What is tangible is finding the best possible piece of content on a particular topic and going one better.
There are a number of tactics you can use for finding that “best” content. You can read about them in detail in The Skyscraper Technique, but in short you can…
- Use Ahrefs Top Pages tool to identify the most successful content on a popular domain.
- Use Buzzsumo to find the most shared content on your topic of choice.
- Search Google for an industry or subject matter, put the top 10 URLs into a link analysis tool, and check out the pages that have the most backlinks.
Key takeaway: Forget great content. Forget epic content. To stand out, you need to be finding the very best examples of content on your chosen subject matter and making something even better.
5. Appealing to influencers in your niche is more important than appealing to your target market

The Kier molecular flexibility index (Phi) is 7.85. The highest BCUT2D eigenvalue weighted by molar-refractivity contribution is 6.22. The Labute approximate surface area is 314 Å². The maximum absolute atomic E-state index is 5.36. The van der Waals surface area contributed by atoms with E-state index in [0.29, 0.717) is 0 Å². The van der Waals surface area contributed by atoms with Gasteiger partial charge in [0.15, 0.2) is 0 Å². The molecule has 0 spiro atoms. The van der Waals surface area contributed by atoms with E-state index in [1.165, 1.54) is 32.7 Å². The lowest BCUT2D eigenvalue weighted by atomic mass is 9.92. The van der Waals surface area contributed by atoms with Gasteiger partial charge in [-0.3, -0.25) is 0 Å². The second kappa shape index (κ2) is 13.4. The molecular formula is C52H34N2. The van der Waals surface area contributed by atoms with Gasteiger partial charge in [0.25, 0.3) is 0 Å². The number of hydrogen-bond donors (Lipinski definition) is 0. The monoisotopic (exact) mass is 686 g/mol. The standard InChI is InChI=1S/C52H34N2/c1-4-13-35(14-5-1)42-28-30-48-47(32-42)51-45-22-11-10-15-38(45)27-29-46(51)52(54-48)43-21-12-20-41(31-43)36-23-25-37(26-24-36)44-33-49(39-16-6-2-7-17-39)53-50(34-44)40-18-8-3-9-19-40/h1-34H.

Now, before I get into this lesson, let’s get one thing clear…
There is nothing wrong with creating content for your target market.
Content designed to sell, and long-form content created to capture search traffic, is very valuable.
However… if you’re creating content in the hopes that it will be shared and linked to, it needs to do more than appeal to your target market. It needs to appeal to influencers.
Take this example from Brian Dean himself.
Before Backlinko, Brian ran a nutrition site targeted at people who wanted to lose weight.
That was fine, except for one small problem…
No one was sharing his content, and consequently, traffic to the site was stagnant.
Can you guess what he was doing wrong?
Brian was creating content that his target audience loved. He published regularly, and followed a set schedule. And he was promoting the heck out of it.
Unfortunately, while his target market was lapping the content up, the people with the power to make it go viral – influencers in his niche – were less responsive.
“The influencers in my niche — like health and fitness bloggers — thought my content was way too basic and ‘rapid fire.’ These influential people share in-depth articles.” – Brian Dean
Steve’s content was attracting links from influential names in his niche and bagging thousands of shares.
So what was it about Steve’s content that Brian’s lacked?